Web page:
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Please use this identifier to cite or link to this item: http://hdl.handle.net/123456789/10068

Title: Military sourcing and logistics support for operations: a case study of the Ghana Armed Forces
Authors: Larvie, Carl Selasi
Issue Date: 20-Jan-2017
Abstract: Military operations primarily aim to create security and peaceful environment and in some cases, offer humanitarian assistance. It is for this and many other reasons why sourcing for the right logistics requirements are critical for the success or otherwise of a military operation. The study primarily examined the effect of military sourcing and logistics support for operations on the performance of military organizations using the Ghana Armed Forces (GAF) as a case study. Specifically, this study identified the logistics needs of the Ghana Armed Forces and examined the process involved in sourcing decisions by the Ghana Armed Forces (GAF). Lastly, the study identified measures to improve logistics support for military operations. In order to achieve the objectives, the study employed descriptive statistics, tables and charts as tools of analysis. The survey method of data collection using standardised open and closed ended questionnaires was employed in this research. The study will make use of both open-ended and close-ended survey questions in other to gain a better understanding of the situation. The study sampled 40 military officers from the Logistics and Procurement Directorate of the Ghana Armed Forces. However, the response rate was 75%, which means that 30 military officers fully responded to the questionnaire. The result of the analysis indicates that sourcing logistics has not improved the performance of the GAF due to delay in the process. In terms of identifying the logistics needs for military operations, the study identifies military hardware such as ammunition and carrier vehicles as the major logistic needs of the Ghana Armed Forces (GAF). Lastly, the study finds that although respondents are aware of the existence of the process of sourcing, they cannot state emphatically what the process involved, which implies that knowledge on the sourcing process is limited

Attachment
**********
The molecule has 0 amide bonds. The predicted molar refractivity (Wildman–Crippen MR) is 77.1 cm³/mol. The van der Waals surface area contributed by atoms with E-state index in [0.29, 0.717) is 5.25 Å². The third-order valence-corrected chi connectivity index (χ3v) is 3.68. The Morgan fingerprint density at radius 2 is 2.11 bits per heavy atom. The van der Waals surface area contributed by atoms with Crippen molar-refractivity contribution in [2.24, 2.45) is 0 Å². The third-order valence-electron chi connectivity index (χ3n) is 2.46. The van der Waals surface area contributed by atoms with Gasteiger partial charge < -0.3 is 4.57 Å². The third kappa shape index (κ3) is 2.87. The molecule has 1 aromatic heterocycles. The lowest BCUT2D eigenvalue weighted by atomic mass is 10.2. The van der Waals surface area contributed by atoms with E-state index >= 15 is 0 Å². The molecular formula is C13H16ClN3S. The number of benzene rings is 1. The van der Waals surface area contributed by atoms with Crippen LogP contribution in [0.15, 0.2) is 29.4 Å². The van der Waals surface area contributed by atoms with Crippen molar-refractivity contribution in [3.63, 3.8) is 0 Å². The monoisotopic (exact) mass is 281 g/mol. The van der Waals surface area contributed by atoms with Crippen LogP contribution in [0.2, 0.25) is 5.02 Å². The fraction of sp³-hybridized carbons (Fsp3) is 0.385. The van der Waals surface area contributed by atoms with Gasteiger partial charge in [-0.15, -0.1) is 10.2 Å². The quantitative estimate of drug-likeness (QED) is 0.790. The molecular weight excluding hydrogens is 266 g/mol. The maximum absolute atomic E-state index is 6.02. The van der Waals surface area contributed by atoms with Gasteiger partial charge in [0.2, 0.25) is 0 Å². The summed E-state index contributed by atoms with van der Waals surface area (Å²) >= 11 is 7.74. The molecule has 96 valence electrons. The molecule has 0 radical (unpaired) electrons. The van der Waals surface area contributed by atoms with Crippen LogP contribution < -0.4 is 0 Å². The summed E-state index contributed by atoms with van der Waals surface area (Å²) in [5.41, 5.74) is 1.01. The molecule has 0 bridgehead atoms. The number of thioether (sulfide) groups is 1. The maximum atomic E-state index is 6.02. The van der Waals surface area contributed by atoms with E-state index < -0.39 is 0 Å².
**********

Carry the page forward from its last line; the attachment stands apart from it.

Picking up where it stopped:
Description: A thesis submitted to the Department of Building Technology, College of Art and Built Environment in partial fulfilment of the requirements for the degree of Master of Science, 2016
URI: http://hdl.handle.net/123456789/10068
Appears in Collections:College of Architecture and Planning

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